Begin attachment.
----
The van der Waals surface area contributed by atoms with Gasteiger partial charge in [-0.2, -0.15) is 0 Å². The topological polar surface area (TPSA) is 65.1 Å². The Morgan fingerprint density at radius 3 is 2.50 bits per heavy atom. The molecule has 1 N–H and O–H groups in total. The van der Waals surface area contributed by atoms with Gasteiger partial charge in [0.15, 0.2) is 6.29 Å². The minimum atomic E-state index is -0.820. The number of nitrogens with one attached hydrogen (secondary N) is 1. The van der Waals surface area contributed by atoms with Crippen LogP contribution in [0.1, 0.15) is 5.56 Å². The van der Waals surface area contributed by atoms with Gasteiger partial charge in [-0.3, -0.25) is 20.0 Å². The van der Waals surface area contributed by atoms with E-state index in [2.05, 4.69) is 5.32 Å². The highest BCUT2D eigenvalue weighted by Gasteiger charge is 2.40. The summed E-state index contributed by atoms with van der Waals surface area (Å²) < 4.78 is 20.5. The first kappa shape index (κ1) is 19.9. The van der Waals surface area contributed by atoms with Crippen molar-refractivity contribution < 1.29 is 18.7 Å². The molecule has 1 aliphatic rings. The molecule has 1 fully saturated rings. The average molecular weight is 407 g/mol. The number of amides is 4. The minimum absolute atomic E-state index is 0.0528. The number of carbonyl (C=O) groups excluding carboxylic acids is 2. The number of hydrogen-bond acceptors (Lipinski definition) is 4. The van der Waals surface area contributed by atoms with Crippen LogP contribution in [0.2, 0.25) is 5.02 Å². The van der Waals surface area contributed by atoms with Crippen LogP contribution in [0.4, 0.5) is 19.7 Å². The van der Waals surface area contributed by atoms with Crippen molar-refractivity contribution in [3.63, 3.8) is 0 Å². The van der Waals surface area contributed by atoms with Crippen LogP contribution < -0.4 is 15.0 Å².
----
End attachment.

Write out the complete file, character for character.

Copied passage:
The van der Waals surface area contributed by atoms with Gasteiger partial charge in [-0.2, -0.15) is 0 Å². The topological polar surface area (TPSA) is 65.1 Å². The Morgan fingerprint density at radius 3 is 2.50 bits per heavy atom. The molecule has 1 N–H and O–H groups in total. The van der Waals surface area contributed by atoms with Gasteiger partial charge in [0.15, 0.2) is 6.29 Å². The minimum atomic E-state index is -0.820. The number of nitrogens with one attached hydrogen (secondary N) is 1. The van der Waals surface area contributed by atoms with Crippen LogP contribution in [0.1, 0.15) is 5.56 Å². The van der Waals surface area contributed by atoms with Gasteiger partial charge in [-0.3, -0.25) is 20.0 Å². The van der Waals surface area contributed by atoms with E-state index in [2.05, 4.69) is 5.32 Å². The highest BCUT2D eigenvalue weighted by Gasteiger charge is 2.40. The summed E-state index contributed by atoms with van der Waals surface area (Å²) < 4.78 is 20.5. The first kappa shape index (κ1) is 19.9. The van der Waals surface area contributed by atoms with Crippen molar-refractivity contribution < 1.29 is 18.7 Å². The molecule has 1 aliphatic rings. The molecule has 1 fully saturated rings. The average molecular weight is 407 g/mol. The number of amides is 4. The minimum absolute atomic E-state index is 0.0528. The number of carbonyl (C=O) groups excluding carboxylic acids is 2. The number of hydrogen-bond acceptors (Lipinski definition) is 4. The van der Waals surface area contributed by atoms with Crippen LogP contribution in [0.2, 0.25) is 5.02 Å². The van der Waals surface area contributed by atoms with Crippen LogP contribution in [0.4, 0.5) is 19.7 Å². The van der Waals surface area contributed by atoms with Crippen molar-refractivity contribution in [3.63, 3.8) is 0 Å². The van der Waals surface area contributed by atoms with Crippen LogP contribution < -0.4 is 15.0 Å².